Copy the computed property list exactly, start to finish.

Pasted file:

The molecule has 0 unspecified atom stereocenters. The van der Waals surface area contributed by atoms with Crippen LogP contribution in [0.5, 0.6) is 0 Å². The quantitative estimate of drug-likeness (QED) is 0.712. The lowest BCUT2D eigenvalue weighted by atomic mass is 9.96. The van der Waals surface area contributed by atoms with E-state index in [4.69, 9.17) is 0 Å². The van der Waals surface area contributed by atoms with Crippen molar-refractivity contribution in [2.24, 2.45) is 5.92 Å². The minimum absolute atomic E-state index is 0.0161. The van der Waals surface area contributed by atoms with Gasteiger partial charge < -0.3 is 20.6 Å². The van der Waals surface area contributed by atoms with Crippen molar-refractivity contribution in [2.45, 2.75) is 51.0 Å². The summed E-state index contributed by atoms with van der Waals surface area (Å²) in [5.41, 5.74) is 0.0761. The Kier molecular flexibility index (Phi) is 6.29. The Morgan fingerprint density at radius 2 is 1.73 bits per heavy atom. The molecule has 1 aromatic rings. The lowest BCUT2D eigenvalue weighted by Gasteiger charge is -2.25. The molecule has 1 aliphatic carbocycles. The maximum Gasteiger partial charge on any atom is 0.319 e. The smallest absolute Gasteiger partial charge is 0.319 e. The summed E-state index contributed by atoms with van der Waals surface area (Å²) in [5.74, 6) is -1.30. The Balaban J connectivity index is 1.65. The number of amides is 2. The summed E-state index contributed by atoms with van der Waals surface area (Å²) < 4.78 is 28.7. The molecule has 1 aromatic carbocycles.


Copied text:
The molecule has 0 unspecified atom stereocenters. The van der Waals surface area contributed by atoms with Crippen LogP contribution in [0.5, 0.6) is 0 Å². The quantitative estimate of drug-likeness (QED) is 0.712. The lowest BCUT2D eigenvalue weighted by atomic mass is 9.96. The van der Waals surface area contributed by atoms with E-state index in [4.69, 9.17) is 0 Å². The van der Waals surface area contributed by atoms with Crippen molar-refractivity contribution in [2.24, 2.45) is 5.92 Å². The minimum absolute atomic E-state index is 0.0161. The van der Waals surface area contributed by atoms with Gasteiger partial charge < -0.3 is 20.6 Å². The van der Waals surface area contributed by atoms with Crippen molar-refractivity contribution in [2.45, 2.75) is 51.0 Å². The summed E-state index contributed by atoms with van der Waals surface area (Å²) in [5.41, 5.74) is 0.0761. The Kier molecular flexibility index (Phi) is 6.29. The Morgan fingerprint density at radius 2 is 1.73 bits per heavy atom. The molecule has 1 aromatic rings. The lowest BCUT2D eigenvalue weighted by Gasteiger charge is -2.25. The molecule has 1 aliphatic carbocycles. The maximum Gasteiger partial charge on any atom is 0.319 e. The smallest absolute Gasteiger partial charge is 0.319 e. The summed E-state index contributed by atoms with van der Waals surface area (Å²) in [5.74, 6) is -1.30. The Balaban J connectivity index is 1.65. The number of amides is 2. The summed E-state index contributed by atoms with van der Waals surface area (Å²) < 4.78 is 28.7. The molecule has 1 aromatic carbocycles.